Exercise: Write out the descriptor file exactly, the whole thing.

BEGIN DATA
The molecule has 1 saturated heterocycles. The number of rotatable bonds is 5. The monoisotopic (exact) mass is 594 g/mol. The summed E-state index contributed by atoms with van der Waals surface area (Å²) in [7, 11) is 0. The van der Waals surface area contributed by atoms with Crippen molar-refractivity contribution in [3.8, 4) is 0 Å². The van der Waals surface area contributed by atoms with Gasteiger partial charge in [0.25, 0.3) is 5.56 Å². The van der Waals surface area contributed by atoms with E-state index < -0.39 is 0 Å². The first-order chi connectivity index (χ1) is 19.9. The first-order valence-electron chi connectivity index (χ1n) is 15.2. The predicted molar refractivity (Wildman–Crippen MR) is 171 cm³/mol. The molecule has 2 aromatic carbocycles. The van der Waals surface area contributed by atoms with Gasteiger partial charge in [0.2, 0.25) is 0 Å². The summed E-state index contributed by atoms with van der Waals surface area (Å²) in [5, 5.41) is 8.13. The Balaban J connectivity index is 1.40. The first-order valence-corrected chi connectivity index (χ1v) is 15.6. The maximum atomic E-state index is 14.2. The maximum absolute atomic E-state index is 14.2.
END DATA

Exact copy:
The molecule has 1 saturated heterocycles. The number of rotatable bonds is 5. The monoisotopic (exact) mass is 594 g/mol. The summed E-state index contributed by atoms with van der Waals surface area (Å²) in [7, 11) is 0. The van der Waals surface area contributed by atoms with Crippen molar-refractivity contribution in [3.8, 4) is 0 Å². The van der Waals surface area contributed by atoms with Gasteiger partial charge in [0.25, 0.3) is 5.56 Å². The van der Waals surface area contributed by atoms with E-state index < -0.39 is 0 Å². The first-order chi connectivity index (χ1) is 19.9. The first-order valence-electron chi connectivity index (χ1n) is 15.2. The predicted molar refractivity (Wildman–Crippen MR) is 171 cm³/mol. The molecule has 2 aromatic carbocycles. The van der Waals surface area contributed by atoms with Gasteiger partial charge in [0.2, 0.25) is 0 Å². The summed E-state index contributed by atoms with van der Waals surface area (Å²) in [5, 5.41) is 8.13. The Balaban J connectivity index is 1.40. The first-order valence-corrected chi connectivity index (χ1v) is 15.6. The maximum atomic E-state index is 14.2. The maximum absolute atomic E-state index is 14.2.